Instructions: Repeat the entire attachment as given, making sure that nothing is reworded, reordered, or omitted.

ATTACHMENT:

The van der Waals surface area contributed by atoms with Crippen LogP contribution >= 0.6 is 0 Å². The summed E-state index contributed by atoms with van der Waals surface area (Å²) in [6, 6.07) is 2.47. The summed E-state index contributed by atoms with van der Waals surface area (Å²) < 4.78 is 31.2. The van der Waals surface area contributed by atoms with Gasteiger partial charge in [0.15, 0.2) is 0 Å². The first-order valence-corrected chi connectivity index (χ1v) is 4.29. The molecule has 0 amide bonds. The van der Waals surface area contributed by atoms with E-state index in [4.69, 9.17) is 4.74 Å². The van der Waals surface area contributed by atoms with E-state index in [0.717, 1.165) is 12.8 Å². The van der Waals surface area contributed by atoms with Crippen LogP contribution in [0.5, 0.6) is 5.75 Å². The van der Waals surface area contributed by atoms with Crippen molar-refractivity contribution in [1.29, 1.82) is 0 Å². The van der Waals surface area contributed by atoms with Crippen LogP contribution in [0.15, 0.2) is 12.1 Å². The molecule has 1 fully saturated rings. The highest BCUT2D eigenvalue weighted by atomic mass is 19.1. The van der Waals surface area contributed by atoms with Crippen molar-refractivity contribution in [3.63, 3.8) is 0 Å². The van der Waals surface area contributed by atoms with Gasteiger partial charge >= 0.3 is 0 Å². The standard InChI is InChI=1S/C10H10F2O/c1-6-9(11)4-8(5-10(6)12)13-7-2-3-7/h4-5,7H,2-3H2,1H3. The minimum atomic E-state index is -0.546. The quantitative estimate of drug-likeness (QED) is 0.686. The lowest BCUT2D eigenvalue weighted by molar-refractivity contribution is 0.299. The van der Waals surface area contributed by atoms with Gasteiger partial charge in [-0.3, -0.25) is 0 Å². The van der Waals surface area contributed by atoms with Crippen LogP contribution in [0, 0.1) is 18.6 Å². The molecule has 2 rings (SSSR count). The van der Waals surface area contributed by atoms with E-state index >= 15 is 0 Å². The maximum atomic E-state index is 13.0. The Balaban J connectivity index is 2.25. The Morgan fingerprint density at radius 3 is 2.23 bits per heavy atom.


The van der Waals surface area contributed by atoms with Crippen LogP contribution >= 0.6 is 0 Å². The summed E-state index contributed by atoms with van der Waals surface area (Å²) in [6, 6.07) is 2.47. The summed E-state index contributed by atoms with van der Waals surface area (Å²) < 4.78 is 31.2. The van der Waals surface area contributed by atoms with Gasteiger partial charge in [0.15, 0.2) is 0 Å². The first-order valence-corrected chi connectivity index (χ1v) is 4.29. The molecule has 0 amide bonds. The van der Waals surface area contributed by atoms with E-state index in [4.69, 9.17) is 4.74 Å². The van der Waals surface area contributed by atoms with E-state index in [0.717, 1.165) is 12.8 Å². The van der Waals surface area contributed by atoms with Crippen LogP contribution in [0.5, 0.6) is 5.75 Å². The van der Waals surface area contributed by atoms with Crippen molar-refractivity contribution in [1.29, 1.82) is 0 Å². The van der Waals surface area contributed by atoms with Crippen LogP contribution in [0.15, 0.2) is 12.1 Å². The molecule has 1 fully saturated rings. The highest BCUT2D eigenvalue weighted by atomic mass is 19.1. The van der Waals surface area contributed by atoms with Crippen molar-refractivity contribution in [3.63, 3.8) is 0 Å². The van der Waals surface area contributed by atoms with Gasteiger partial charge >= 0.3 is 0 Å². The standard InChI is InChI=1S/C10H10F2O/c1-6-9(11)4-8(5-10(6)12)13-7-2-3-7/h4-5,7H,2-3H2,1H3. The minimum atomic E-state index is -0.546. The quantitative estimate of drug-likeness (QED) is 0.686. The lowest BCUT2D eigenvalue weighted by molar-refractivity contribution is 0.299. The van der Waals surface area contributed by atoms with Gasteiger partial charge in [-0.3, -0.25) is 0 Å². The van der Waals surface area contributed by atoms with Crippen LogP contribution in [0, 0.1) is 18.6 Å². The molecule has 2 rings (SSSR count). The van der Waals surface area contributed by atoms with E-state index >= 15 is 0 Å². The maximum atomic E-state index is 13.0. The Balaban J connectivity index is 2.25. The Morgan fingerprint density at radius 3 is 2.23 bits per heavy atom.